With this background, let’s proceed towards the concept of Agile PMO. The first question that comes to mind in having a PMO coupled with an Agile approach is this:

Is a PMO really needed at all in an Agile setting? Are not Agile teams cross-functional, self-organizing, and self-managing? Isn’t there a leader who serves the team and removes the impediments?

At first-glance, having an Agile PMO may look contradictory–not only to the way Agile teams operate, but also to Agile values and principles. However, it need not be the case.

As noted in the definition, a PMO is an organizational structure. Your organization may or may not have such a PMO structure, but if your organization does and your organization is transforming itself to adopt Agile practices, then it must change to have an Agile PMO because agile creates structural, as well as mindset changes.

 

Agile PMO

Instead of a traditional directing or commanding/controlling PMO which first dictates and enforces standards, policies, procedures, an Agile PMO is more facilitative in nature. An Agile PMO takes the most effective practices used in other projects and shares them across the organization. An Agile PMO is useful when an organization is doing a transition to an Agile approach, and particularly can play a crucial role if the organization is planning to undergo an Agile transformation.

In the context of Agile, PMOs will have the characteristics shown in the below figure:

Let’s break these down one at a time.

Value-Driven

This is the most important aspect of an Agile PMO. The PMO’s goal should be to deliver the right value. An agile PMO should have a customer collaboration mindset. Customers, in this case, are the internal customers within the organization and can also be external customers. In many cases, this may result in PMOs working as a “consulting business unit” in an organization. The PMO can tailor their work to meet the customer’s need. For example, the PMO is responsible for providing the template for use story or the template for Product Review/Demonstration.

Multi-Disciplinary

An Agile PMO should have competencies other than project management, e.g., organization design, change management etc.

Center-of-Excellence (CoE)

With a plethora of Agile frameworks available, it’s easy to get lost in the woods. An Agile PMO deeply understands a variety of approaches available and can adopt or tailor the ones that best meets the organizational needs.

Change-Agent

An organization usually struggles while transforming to fully adopt Agile values, principles, and practices. It’s never easy to move into a different mindset and way of working. An Agile PMO acts as a change-agent and guide.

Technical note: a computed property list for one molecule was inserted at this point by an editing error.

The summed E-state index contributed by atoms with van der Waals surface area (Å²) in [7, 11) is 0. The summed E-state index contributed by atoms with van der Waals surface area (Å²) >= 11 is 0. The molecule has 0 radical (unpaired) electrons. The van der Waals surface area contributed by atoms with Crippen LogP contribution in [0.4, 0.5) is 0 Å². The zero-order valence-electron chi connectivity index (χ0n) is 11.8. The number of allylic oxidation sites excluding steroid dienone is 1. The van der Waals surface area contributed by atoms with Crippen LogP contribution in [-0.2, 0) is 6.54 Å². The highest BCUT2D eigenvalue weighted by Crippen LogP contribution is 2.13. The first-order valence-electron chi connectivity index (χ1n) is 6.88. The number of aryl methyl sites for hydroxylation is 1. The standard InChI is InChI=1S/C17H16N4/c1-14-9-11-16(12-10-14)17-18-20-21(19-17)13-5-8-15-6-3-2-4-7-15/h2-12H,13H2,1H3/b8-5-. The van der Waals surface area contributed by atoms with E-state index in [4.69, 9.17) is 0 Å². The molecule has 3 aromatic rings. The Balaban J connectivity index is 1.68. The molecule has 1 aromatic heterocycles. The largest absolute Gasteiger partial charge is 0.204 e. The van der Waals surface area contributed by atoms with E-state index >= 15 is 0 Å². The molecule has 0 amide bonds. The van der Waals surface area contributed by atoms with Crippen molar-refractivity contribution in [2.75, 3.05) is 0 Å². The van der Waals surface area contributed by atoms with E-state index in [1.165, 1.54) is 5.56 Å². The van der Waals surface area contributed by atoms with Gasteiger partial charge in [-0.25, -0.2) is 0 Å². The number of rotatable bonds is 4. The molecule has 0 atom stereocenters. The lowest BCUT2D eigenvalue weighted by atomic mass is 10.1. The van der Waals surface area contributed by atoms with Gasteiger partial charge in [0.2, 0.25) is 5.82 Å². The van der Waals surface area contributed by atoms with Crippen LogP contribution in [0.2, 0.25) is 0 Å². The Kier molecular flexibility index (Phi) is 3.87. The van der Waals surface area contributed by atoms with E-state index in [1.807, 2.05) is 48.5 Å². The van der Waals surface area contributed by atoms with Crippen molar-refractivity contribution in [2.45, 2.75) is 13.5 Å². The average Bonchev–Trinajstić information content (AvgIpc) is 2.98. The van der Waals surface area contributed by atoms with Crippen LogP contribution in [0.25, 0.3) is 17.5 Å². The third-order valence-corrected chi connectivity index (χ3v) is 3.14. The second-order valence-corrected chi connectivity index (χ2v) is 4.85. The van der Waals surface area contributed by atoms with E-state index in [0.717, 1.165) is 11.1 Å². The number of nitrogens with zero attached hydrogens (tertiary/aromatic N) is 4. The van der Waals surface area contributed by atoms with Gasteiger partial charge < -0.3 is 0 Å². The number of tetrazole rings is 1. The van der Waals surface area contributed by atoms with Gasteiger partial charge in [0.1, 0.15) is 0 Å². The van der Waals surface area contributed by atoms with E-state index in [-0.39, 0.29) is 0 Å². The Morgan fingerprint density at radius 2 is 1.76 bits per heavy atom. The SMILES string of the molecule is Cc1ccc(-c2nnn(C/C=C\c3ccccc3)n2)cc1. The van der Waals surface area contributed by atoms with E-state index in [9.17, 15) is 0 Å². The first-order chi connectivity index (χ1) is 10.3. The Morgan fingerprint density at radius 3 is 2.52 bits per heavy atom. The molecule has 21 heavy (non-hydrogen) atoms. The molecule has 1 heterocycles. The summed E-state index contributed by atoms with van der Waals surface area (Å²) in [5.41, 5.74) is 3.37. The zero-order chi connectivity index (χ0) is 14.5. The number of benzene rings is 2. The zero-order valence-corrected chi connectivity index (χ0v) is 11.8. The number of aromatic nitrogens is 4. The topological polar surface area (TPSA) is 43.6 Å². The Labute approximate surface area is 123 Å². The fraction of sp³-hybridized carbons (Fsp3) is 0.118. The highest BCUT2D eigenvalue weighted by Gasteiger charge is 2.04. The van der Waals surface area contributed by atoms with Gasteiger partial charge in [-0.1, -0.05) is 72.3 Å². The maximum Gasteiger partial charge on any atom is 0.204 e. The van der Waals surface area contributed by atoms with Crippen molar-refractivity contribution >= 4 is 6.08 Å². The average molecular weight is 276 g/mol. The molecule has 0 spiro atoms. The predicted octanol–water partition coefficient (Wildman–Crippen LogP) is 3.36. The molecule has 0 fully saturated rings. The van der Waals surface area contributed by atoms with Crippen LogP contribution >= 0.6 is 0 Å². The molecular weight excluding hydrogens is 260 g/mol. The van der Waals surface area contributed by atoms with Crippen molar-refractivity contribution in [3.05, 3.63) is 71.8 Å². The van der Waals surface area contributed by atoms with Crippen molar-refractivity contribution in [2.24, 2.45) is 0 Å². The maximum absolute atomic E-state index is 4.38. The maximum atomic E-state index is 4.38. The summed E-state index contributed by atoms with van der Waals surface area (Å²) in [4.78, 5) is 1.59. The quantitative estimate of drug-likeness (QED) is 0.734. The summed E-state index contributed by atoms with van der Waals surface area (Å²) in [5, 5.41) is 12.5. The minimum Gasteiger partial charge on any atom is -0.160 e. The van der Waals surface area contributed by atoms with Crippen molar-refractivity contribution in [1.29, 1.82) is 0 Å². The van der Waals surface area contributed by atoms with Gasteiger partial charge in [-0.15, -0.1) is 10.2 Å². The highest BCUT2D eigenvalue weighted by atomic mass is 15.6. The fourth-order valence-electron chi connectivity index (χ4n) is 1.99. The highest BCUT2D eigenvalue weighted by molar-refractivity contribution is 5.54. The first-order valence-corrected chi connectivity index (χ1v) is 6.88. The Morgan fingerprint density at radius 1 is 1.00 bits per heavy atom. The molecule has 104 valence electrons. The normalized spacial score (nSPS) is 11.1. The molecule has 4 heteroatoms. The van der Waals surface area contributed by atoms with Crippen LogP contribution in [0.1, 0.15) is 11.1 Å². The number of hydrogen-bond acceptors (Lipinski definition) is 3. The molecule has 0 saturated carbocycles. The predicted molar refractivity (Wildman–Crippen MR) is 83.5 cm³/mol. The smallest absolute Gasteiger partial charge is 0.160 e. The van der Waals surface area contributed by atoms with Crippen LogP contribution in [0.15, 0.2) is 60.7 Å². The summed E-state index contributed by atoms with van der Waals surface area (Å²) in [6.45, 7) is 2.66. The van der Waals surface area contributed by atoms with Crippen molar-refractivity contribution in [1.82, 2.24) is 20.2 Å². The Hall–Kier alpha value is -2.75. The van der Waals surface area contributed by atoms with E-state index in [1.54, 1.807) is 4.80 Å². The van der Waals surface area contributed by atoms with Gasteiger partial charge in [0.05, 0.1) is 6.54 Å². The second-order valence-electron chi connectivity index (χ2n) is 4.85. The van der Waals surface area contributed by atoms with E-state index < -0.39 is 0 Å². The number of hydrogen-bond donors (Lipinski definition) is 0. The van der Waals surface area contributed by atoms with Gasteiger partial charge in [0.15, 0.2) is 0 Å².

Invitation-Oriented

An Agile PMO invites for its services only the projects or project teams which are interested in PMO services. This kind engagement ensures that the practices are followed vs. a PMO forcing its practices on teams.

 

Roles Played by Agile PMO

Let’s consider some of the roles played and responsibilities that can be taken-up by an Agile PMO. There are many applicable roles here, and I’ve highlighted a few of them in the below figure.

Let’s consider them one by one.

Multi-project Management

Whereas the Agile project manager is the obstacle remover for the team, many times an Agile PMO overlooking a number of projects is an obstacle remover for the program (defined as a collection of interrelated projects, sub-programs, and other works).

At the level of a portfolio, which is a collection of programs, projects, sub-portfolios, and operations, the PMO can work on investment themes, i.e., which project to take on or invest in.

Stakeholder Engagement

In the beginning stages of an Agile transformation, it’s highly likely that there will be resistances to the changes being brought in. The PMO, in this case, informs, communicates, educates, and gets buy-in from the stakeholders having Agile mindset, values, and principles.

Simultaneously, when a trial project is undertaken by an Agile PMO, the team members may not get the needed support from stakeholders across the organization. Here, too, an Agile PMO can help provide training to existing or aspiring POs, SMs, Agile PMs, and team members.

Standard Development and Implementation

Earlier we saw the roles played by PMOs in a traditional set-up. In the context of Agile, the PMO can provide:

  • Templates for user stories,
  • Tools to be used for wireframes,
  • Samples for burn-down/up charts,
  • Metrics to be used, among others…